New Jersey. He has received numerous honors that include the Institute
of Mathematical Statistics Medallion Lecturer, fellow of the Institute of
Mathematical Statistics, and being named as the “36th Most Cited Math-
ematician in the World, 1995-2005.”
MICHAEL MAHONEY is an engineering research associate in the De-
partment of Mathematics at Stanford University. His research interests are
algorithmic and statistical aspects of modern large-scale data analysis; de-
sign and analysis of algorithms for matrix, graph, and regression problems;
statistical data analysis in large-scale scientific and Internet applications;
applications to the analysis of large social and information networks; ap-
plications to DNA microarray and single nucleotide polymorphism data;
and randomized algorithms for large linear algebra problems. Much of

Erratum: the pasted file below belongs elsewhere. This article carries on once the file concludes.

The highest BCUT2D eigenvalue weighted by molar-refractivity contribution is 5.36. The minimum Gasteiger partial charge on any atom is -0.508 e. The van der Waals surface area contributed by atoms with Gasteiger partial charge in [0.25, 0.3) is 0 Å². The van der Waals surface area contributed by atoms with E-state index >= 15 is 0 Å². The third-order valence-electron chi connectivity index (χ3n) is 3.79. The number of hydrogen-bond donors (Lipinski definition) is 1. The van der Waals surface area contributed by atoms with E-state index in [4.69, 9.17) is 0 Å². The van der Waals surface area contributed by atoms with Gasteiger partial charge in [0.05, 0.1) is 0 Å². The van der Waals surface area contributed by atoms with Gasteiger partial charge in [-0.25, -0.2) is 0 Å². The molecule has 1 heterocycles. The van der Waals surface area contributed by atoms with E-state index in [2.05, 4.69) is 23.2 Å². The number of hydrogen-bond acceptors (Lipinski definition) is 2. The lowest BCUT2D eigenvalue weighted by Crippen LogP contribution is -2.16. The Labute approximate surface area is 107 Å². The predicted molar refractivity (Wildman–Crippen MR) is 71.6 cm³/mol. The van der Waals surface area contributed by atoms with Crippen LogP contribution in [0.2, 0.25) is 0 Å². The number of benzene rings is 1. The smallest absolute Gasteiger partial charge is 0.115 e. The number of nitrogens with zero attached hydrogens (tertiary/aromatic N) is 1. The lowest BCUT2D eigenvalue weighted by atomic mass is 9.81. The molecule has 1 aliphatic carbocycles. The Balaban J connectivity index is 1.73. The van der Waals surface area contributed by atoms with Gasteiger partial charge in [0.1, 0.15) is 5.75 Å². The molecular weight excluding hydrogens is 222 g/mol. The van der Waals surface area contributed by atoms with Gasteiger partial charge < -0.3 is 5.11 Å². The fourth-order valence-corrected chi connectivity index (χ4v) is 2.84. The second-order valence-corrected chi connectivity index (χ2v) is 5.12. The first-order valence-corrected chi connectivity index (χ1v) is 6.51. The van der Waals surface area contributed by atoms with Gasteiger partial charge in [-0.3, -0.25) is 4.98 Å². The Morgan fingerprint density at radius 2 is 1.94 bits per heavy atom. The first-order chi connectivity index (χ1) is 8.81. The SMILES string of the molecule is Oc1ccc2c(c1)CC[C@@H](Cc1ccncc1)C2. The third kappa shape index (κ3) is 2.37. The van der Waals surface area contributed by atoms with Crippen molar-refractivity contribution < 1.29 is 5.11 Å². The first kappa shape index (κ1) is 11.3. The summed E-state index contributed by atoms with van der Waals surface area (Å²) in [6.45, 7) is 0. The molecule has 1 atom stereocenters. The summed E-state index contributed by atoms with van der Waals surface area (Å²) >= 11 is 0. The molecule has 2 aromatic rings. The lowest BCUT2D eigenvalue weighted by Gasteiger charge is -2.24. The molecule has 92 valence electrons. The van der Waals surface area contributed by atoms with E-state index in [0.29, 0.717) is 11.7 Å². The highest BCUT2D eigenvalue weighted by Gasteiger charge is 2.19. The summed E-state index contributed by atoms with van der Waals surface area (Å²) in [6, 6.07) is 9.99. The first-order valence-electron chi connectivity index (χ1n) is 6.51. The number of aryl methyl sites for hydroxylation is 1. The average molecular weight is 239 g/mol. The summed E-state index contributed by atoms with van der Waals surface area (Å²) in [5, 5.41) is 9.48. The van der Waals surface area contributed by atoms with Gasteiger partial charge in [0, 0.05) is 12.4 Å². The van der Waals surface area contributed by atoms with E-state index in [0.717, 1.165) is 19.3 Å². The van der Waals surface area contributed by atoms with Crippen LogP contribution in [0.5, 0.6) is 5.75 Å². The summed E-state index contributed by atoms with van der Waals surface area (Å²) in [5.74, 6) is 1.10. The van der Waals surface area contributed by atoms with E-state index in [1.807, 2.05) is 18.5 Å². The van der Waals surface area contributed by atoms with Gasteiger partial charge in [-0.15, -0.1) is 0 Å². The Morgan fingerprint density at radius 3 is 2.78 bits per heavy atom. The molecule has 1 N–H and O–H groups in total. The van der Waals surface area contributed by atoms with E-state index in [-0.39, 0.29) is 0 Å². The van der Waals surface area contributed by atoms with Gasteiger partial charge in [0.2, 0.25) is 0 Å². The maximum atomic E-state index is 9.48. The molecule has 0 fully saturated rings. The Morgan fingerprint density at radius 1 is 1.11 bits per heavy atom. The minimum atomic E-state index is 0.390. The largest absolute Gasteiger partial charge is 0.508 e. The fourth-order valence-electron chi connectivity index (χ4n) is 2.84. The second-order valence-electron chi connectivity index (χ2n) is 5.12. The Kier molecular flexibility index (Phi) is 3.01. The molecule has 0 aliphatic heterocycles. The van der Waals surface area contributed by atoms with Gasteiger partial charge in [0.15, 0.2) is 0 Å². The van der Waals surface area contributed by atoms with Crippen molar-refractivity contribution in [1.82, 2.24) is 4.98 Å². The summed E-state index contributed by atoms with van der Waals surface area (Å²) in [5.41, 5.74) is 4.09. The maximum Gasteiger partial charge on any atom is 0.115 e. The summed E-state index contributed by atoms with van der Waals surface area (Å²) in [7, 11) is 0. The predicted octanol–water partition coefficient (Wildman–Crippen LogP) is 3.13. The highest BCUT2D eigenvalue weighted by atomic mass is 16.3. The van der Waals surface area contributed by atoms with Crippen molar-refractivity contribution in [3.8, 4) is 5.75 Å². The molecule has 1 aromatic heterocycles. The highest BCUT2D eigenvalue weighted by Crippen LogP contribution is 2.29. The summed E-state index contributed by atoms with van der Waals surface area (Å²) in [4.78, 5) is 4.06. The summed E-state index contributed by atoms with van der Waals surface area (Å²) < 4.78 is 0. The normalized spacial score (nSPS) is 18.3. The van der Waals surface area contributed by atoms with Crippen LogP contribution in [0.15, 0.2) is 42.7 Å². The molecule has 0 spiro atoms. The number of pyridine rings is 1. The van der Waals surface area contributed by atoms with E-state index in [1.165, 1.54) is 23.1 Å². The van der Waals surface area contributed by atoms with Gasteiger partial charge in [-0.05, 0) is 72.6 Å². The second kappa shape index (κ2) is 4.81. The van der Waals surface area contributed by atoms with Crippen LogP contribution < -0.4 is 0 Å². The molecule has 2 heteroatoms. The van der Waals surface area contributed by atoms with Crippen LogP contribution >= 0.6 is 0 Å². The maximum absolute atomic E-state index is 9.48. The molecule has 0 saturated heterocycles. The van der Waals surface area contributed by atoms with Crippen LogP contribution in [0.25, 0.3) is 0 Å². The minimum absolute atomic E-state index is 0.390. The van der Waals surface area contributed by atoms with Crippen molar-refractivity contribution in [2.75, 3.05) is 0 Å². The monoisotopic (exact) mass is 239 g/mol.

his current research focuses on geometric network analysis, developing
a
pproximate computation and regularization methods for large informatics
graphs; applications in large social and information networks; and statisti-
cal data analysis of extremely large data sets. Recently, this work led to
improved algorithms for two classical linear algebra problems.
F. MILLER MALEY is a researcher on the staff at the Communications
Research Center (CRC), Princeton, a division of the Institute for Defense
Analysis that supports National Security Agency research interests. He
is also co-chair of the CRC’s SCAMP program on supercomputing. He
was a visiting research fellow at Princeton University from 1987 to 1990.
Dr. Maley received a B.S. in mathematics and physics from Amherst Col-
lege in 1983, a Ph.D. in computer science from MIT in 1987, and a Ph.D.
in mathematics from Princeton University in 1996. He is the author or
co-author of 17 classified papers. His awards include the NSF Mathemati-
cal Sciences Postdoctoral Research Fellowship (1987-1990) and Office of
Naval Research Graduate Fellowship (1983-1987).

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176 APPENDIX B
CHRISTOPHER OLSTON is a staff research scientist at Google, Inc. Previ-
ously, he was a principal research scientist at Yahoo! Research. His research